About Footy

What is footy?

Australian Rules Football, colloquially called “footy”, is a fast-paced, physical sport that is completely unique from American football, soccer, or rugby. Here’s the basics:

  • Field: Footy is played on cricket fields, which are oval-shaped and up to 500 feet long and 450 feet wide.

  • Players: In the men's game, each team fields 18 players at once, with 4 players on the bench. Women's teams field 16 players at once. All players play both offense and defense, and possession can be quick to change.

  • Ball: An Australian football is slightly larger than an American football, and ovular with rounded ends.

  • Scoring: The aim of the game is to score goals by kicking the ball through a set of 4 vertical goalposts at either end of the field. Kicking through the middle two goalposts is a goal and is worth 6 points. Kicking through a middle (taller) and outer (shorter) goalpost is called a behind and is only worth 1 point.

  • Defense: Defending players can tackle a player on the opposing team who has possession of the ball below the shoulders and above the knees. Tripping a player, making high contact, pushing from behind, or tackling a player without the ball is a foul. A player being tackled must immediately dispose of the ball or give away a free kick.

  • Advancing the ball: Players can either run with the ball, or pass to teammates. Passing takes place by kicking the ball to a teammate, or hitting it with a closed fist. You cannot throw the ball! You can advance the ball in any direction; there is no offsides rule.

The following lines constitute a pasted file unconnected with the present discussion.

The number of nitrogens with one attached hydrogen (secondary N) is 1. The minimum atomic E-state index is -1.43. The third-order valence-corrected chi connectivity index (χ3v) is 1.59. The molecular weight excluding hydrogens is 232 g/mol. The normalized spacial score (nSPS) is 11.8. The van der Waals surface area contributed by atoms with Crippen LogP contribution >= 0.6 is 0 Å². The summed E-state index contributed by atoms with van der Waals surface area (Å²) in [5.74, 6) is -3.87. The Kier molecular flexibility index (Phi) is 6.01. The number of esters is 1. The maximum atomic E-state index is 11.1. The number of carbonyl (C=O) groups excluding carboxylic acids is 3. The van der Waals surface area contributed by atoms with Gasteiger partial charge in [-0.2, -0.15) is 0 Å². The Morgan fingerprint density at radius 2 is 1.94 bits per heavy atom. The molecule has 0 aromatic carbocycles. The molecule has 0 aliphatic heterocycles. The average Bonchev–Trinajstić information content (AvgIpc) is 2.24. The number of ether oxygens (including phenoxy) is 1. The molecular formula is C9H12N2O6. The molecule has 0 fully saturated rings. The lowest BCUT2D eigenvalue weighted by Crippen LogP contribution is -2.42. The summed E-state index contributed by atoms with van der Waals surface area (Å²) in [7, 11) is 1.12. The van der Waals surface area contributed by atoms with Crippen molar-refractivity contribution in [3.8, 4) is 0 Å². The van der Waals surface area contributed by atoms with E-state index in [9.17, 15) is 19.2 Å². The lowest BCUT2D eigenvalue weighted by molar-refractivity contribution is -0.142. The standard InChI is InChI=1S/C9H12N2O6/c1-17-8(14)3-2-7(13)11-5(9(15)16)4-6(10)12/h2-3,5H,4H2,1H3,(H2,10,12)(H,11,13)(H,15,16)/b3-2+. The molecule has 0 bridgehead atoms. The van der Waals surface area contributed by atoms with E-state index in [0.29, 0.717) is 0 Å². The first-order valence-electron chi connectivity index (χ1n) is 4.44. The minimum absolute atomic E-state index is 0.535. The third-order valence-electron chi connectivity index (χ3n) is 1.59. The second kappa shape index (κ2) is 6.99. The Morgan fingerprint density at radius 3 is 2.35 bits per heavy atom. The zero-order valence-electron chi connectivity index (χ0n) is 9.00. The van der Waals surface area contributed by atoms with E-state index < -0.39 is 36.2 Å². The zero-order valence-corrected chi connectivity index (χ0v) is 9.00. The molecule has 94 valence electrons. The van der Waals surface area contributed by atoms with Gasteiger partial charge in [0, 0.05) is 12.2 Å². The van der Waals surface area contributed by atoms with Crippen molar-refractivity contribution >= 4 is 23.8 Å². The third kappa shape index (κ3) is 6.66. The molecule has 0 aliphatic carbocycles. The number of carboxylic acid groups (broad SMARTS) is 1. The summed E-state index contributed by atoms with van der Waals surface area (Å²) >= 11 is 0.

• Marks: If a player catches a ball on the fly that has been kicked more than 15 meters, that player is awarded a “mark” (a free kick).

  • Timing: A full length game consists of four 20-minute quarters. Play is almost always live, there is very little stoppage time except after a goal or when the ball goes out of bounds.

 

When we play against clubs from other cities we follow the normal rules. For our local Portland metro league, we play with fewer players and on a smaller field, which gives players more chances to touch the ball. At other times we play touch instead of tackle, for our “Ausball” and indoor games.

Australian Rules Football is one of the oldest organized sports in the world; its rules were codified in 1859 in Melbourne. The highest level of play is the professional Australian Football League which includes both men's and women's teams. The AFL had its first season in 1897 and the AFLW was created in 2017. In Australia, as of 2022, 18 teams compete in the AFL and 14 teams compete in the AFLW. Their seasons culminate in the Grand Final, the Super Bowl equivalent of footy, which is the most attended domestic club sporting championship in the world. In the United States, almost all major cities field both men's and women's teams. The USAFL season is capped off with a Nationals tournament, which is the largest gathering of footy players in the world.

Basic Skills

Hand Passing

The hand pass is the basic way to pass or dispose of the ball over short distances. In Australian football you cannot throw the ball with an open palm, you most hit the ball with a closed fist or else it is a penalty and the other team is given possession. Handballs are often made under pressure in a game, so it’s important to practice the proper form until it comes naturally. This video shows you the best form for a handball.

Hand Passing Basics

Kicking

Kicking serves two purposes in footy: to score points by kicking the ball through the goalposts at either end of the field, or to advance the ball over longer distances by kicking it through the air to teammates. If a player catches the ball on the fly, before it is touched by another player or the ground, then that player has taken a “mark” and is awarded a free kick at the spot where they caught the ball. So in either situation kicking accuracy is very important. The best way to kick the ball for passing or goalkicking is called a “drop punt”, and the following video shows you how to do it

Kicking Basics

Goal Kicking

Video credit to AFL Women's.
More videos can be found here.